Managing and Monitoring the Cloud
Ryan Boyles 100000UX41 firstname.lastname@example.org | | Tags:  integration saas monitoring amywohl tivoli service-management erp cloud cast-iron
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Successfully using cloud computing is all about integrating between the on-premises data center and the cloud, as well as between multiple clouds. This requires a method for monitoring and managing all of your projects from a single point of view, accessible from anywhere. It also means being able to readily include new projects in your management environment, easily scaling up to include them.
The problem is picking a solution at the beginning (when you’re simply attaching two things) that will scale up to include everything: public clouds, private clouds, smart cloud offerings, Amazon’s EC2 compute cloud offerings, and IT applications running in your data center. Making the investment in the right solution at the beginning means everything you want to integrate later will be achieved in a simple and elegant way.
An offering like IBM’s Cast Iron integrates with IBM’s Tivoli monitoring and service management offerings, providing robust integration. It can run as an on-premise appliance, a virtual instance of that appliance, or as a SaaS multi-tenant service; this may be the preferred method for many customers as it eliminates both hardware and software and its maintenance.
Generally, customers in the mid-market prefer this class of software as a service (SaaS) since they have smaller IT departments and fewer resources. Their mandate is to do more with less.
Enterprise customers, on the other hand, are more likely to select an appliance-based solution; the integration is already performed and the appliance offers them the additional control they prefer. For them, Cast Iron is an out-of-the-box solution. It provides monitoring, scaling up, maintenance, and upgrades, which is often 3 to 5 times the cost of the initial implementation.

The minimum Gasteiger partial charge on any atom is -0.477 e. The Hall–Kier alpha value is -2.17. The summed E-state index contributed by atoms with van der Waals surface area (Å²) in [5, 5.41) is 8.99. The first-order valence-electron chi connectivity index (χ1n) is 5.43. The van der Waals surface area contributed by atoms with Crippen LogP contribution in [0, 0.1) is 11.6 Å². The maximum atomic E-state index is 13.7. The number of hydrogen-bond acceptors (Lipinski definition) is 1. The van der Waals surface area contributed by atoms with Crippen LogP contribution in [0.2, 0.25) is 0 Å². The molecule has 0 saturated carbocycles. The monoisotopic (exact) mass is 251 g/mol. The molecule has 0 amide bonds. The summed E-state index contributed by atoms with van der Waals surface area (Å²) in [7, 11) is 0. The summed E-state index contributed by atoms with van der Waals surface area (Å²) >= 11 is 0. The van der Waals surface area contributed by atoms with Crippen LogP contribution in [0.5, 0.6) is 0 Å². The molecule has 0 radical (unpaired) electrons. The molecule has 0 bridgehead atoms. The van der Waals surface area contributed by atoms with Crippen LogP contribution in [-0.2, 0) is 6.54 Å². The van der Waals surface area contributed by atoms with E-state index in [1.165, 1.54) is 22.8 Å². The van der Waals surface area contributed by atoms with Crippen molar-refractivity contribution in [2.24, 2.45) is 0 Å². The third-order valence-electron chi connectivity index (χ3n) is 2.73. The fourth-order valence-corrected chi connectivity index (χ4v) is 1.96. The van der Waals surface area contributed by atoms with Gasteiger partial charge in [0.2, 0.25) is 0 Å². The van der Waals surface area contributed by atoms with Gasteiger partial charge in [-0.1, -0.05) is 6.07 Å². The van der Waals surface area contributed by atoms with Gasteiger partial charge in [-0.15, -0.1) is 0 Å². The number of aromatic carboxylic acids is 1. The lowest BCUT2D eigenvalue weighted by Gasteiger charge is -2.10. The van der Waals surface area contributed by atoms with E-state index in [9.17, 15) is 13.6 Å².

Integration and monitoring both include some risk. If you use best practices, you can lessen or even eliminate that risk.
Some applications are not ready to run entirely in the cloud. For example, if you have terabytes of data in your on-premises system, it is not really possible to transfer that data to the cloud because of the amount of time it would take for the transfer. It’s better to leave the data where it is and use an integration tool to connect to it.
For example, at Siemens they are using Cast Iron to integrate their on-premises ERP system with their SaaS-based SalesForce.com CRM system. Click here for a video on how Siemens uses Cast Iron. You will find videos from other customers at the same link.
If you plan to connect a cloud to an on-premises application, you will need monitoring for data quality, security, and preparing for any inevitability in any geographic setting, such as local circumstances, failover, etc. You may also find yourselves having to support multiple divisions, spread out geographically, some with few IT resources of their own.
So as we’ve been discussing here, to fully exploit cloud computing, you will need secure integrations between all of your on-premises and cloud-based environments. Get started planning with a white paper on Cast Iron (PDF). Integration is such an important topic that we’ll be talking about it in future blogs, from other points of view.